“Specific” or “specifically”, when referring to the binding interaction between the members of a binding pair, such as a cytokine and its receptor, and antibody and its antigen or epitope, indicates a binding reaction which is determinative of the presence of one member of the binding pair in a heterogeneous population of proteins and other biologics. Thus, under designated conditions, one member of a binding pair has a significantly greater affinity for the other member of the binding pair than for irrelevant proteins. For example, an antibody is considered to be specific for a particular protein if it binds to that protein with an affinity that is at least 10-fold, and preferably 50-fold higher than its affinity for a different protein. An antibody that “specifically binds” to a protein comprising a particular epitope does not bind to any measurable degree to proteins that do not comprise that epitope. Preferably, an antibody that is specific for a target protein will have an affinity toward the target protein that is greater than about 109 liters/mol, as determined, e.g., by Scatchard analysis (Munsen, et al. (1980) Analyt. Biochem. 107:220-239).

“Treat” or “Treating” means to administer a therapeutic agent, such as a composition containing any of the IL-17 and IL-23 antagonists described herein, internally or externally to a patient in need of the therapeutic agent. Typically, the agent is administered in an amount effective to prevent or alleviate one or more disease symptoms, or one or more adverse effects of treatment with a different therapeutic agent, whether by preventing the development of, inducing the regression of, or inhibiting the progression of such symptom(s) or adverse effect(s) by any clinically measurable degree. The amount of a therapeutic agent that is effective to alleviate any particular disease symptom or adverse effect (also referred to as the “therapeutically effective amount”) may vary according to factors such as the disease state, age, and weight of the patient, and the ability of the therapeutic agent to elicit a desired response in the patient. Whether a disease symptom or adverse effect has been alleviated can be assessed by any clinical measurement typically used by physicians or other skilled healthcare providers to assess the severity or progression status of that symptom or adverse effect. When a therapeutic agent is administered to a patient who has active disease, a therapeutically effective amount will typically result in a reduction of the measured symptom by at least 5%, usually by at least 10%, more usually at least 20%, most usually at least 30%, preferably at least 40%, more preferably at least 50%, most preferably at least 60%, ideally at least 70%, more ideally at least 80%, and most ideally at least 90%. While an embodiment of the present invention (e.g., a treatment method or article of manufacture) may not be effective in preventing or alleviating the target disease symptom(s) or adverse effect(s) in every patient, it should alleviate such symptom(s) or effect(s) in a statistically significant number of patients as determined by any statistical test known in the art such as the Student's t-test, the chi2-test, the U-test according to Mann and Whitney, the Kruskal-Wallis test (H-test), Jonckheere-Terpstra-test and the Wilcoxon-test.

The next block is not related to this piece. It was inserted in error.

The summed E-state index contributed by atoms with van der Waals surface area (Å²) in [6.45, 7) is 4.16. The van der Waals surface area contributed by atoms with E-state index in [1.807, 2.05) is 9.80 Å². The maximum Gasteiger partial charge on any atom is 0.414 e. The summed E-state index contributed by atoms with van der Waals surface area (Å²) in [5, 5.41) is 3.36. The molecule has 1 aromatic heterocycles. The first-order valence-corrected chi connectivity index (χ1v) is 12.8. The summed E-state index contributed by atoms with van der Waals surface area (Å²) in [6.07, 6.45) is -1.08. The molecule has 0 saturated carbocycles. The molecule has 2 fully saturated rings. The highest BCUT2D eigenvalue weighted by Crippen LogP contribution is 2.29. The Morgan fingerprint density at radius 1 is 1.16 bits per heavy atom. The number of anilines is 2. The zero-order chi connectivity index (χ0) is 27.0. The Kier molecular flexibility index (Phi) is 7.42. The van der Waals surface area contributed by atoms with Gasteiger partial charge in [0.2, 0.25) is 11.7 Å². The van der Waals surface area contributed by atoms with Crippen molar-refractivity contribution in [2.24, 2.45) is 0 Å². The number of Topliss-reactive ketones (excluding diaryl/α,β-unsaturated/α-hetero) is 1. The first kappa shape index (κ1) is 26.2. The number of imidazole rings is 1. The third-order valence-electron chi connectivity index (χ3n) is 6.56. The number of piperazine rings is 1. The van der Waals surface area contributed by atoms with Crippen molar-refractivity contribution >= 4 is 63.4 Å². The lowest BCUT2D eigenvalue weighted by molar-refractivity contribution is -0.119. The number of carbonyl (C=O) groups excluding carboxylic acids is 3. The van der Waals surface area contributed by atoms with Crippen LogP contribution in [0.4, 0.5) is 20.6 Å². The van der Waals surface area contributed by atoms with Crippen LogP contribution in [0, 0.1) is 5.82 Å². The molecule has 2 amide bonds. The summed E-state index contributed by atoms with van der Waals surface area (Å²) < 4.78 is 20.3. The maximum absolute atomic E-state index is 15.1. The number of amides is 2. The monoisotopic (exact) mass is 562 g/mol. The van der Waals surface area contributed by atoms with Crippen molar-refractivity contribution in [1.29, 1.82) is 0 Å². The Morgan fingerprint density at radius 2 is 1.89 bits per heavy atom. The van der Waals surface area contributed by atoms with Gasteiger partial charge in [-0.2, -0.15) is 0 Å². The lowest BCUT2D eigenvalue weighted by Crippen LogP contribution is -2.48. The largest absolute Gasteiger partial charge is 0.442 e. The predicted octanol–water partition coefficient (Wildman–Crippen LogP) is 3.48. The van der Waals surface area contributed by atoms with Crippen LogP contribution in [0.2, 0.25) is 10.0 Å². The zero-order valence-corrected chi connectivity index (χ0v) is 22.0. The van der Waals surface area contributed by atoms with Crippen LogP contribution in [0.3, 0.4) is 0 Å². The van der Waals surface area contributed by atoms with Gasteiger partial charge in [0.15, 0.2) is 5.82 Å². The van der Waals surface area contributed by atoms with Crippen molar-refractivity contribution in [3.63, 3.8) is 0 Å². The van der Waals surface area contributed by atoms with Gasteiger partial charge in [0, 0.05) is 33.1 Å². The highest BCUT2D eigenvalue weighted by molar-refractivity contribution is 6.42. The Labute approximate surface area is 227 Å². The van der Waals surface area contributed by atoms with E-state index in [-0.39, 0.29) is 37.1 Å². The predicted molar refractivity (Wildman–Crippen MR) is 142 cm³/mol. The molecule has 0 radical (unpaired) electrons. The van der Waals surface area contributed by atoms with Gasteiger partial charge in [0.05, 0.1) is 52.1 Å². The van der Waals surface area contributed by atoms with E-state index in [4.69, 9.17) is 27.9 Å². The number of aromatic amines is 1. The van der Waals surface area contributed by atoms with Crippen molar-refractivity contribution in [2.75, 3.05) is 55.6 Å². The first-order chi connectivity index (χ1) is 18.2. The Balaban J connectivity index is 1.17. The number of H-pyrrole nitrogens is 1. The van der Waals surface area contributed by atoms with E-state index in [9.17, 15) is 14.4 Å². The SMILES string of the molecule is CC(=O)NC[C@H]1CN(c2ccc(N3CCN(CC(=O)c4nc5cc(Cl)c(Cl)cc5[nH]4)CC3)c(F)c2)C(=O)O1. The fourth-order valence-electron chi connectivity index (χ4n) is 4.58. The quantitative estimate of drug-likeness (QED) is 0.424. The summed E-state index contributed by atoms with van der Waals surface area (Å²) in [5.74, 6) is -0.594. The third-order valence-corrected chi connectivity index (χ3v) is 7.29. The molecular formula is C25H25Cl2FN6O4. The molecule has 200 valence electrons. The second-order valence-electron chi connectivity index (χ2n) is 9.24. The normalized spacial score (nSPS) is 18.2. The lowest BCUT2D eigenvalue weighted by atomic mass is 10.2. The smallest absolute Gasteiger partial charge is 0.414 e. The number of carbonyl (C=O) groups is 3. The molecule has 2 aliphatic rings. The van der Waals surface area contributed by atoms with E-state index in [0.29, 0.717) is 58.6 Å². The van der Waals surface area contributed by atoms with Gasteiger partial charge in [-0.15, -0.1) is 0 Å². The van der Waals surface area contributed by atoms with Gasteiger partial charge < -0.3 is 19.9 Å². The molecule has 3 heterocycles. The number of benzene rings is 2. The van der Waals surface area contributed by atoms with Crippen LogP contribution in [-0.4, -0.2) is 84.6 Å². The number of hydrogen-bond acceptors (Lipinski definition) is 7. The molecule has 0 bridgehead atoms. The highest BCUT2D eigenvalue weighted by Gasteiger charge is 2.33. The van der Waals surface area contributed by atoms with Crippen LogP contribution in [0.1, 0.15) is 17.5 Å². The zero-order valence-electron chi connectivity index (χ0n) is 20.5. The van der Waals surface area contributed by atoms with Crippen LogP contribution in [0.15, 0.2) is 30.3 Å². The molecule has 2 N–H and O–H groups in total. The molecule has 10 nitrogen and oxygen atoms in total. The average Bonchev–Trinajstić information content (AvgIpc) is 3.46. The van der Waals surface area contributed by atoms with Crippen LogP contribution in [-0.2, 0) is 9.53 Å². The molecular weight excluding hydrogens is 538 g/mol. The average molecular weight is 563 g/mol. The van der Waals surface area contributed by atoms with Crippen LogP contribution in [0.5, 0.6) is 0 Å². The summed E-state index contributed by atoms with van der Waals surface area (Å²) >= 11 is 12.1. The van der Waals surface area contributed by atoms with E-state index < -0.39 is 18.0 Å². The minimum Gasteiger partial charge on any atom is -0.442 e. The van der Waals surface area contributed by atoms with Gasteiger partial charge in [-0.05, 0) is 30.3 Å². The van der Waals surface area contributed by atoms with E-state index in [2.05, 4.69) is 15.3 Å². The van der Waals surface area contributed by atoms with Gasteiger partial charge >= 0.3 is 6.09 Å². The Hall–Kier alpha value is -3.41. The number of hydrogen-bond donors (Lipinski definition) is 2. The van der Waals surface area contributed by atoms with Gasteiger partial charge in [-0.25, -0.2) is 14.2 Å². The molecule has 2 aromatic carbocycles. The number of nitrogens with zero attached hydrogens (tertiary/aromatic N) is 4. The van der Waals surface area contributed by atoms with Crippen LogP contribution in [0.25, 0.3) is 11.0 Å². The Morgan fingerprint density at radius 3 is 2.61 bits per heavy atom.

Uveitis means inflammation affecting one or more of the three parts of the eye that make up the uvea: the iris (the colored part of the eye), the ciliary body (behind the iris, responsible for manufacturing the fluid inside the eye) and the choroid (the vascular lining tissue underneath the retina). Panuveitis denotes the presence of inflammation in multiple parts of the same eye (anterior, intermediate, and posterior sections).

Uveitis can be either acute or chronic. The chronic form is more often associated with systemic disorders including ankylosing spondylitis, Behcet's syndrome, inflammatory bowel disease, juvenile rheumatoid arthritis, Reiter's syndrome, sarcoidosis, syphilis, tuberculosis, and Lyme disease.

Anterior uveitis, which involves inflammation in the front part of the eye, is the most common form of uveitis. The inflammation is usually isolated to the iris; thus, anterior uveitis is often called iritis. In some patients, anterior uveitis may be associated with the presence of an autoimmune disease such as rheumatoid arthritis or ankylosing spondylitis, but most cases of anterior uveitis occur in otherwise healthy people and do not indicate an underlying systemic disease. This OID may affect only one eye and is most common in young and middle-aged people. A history of an autoimmune disease is a risk factor. Most attacks of anterior uveitis last from a few days to weeks with treatment, but relapses are common.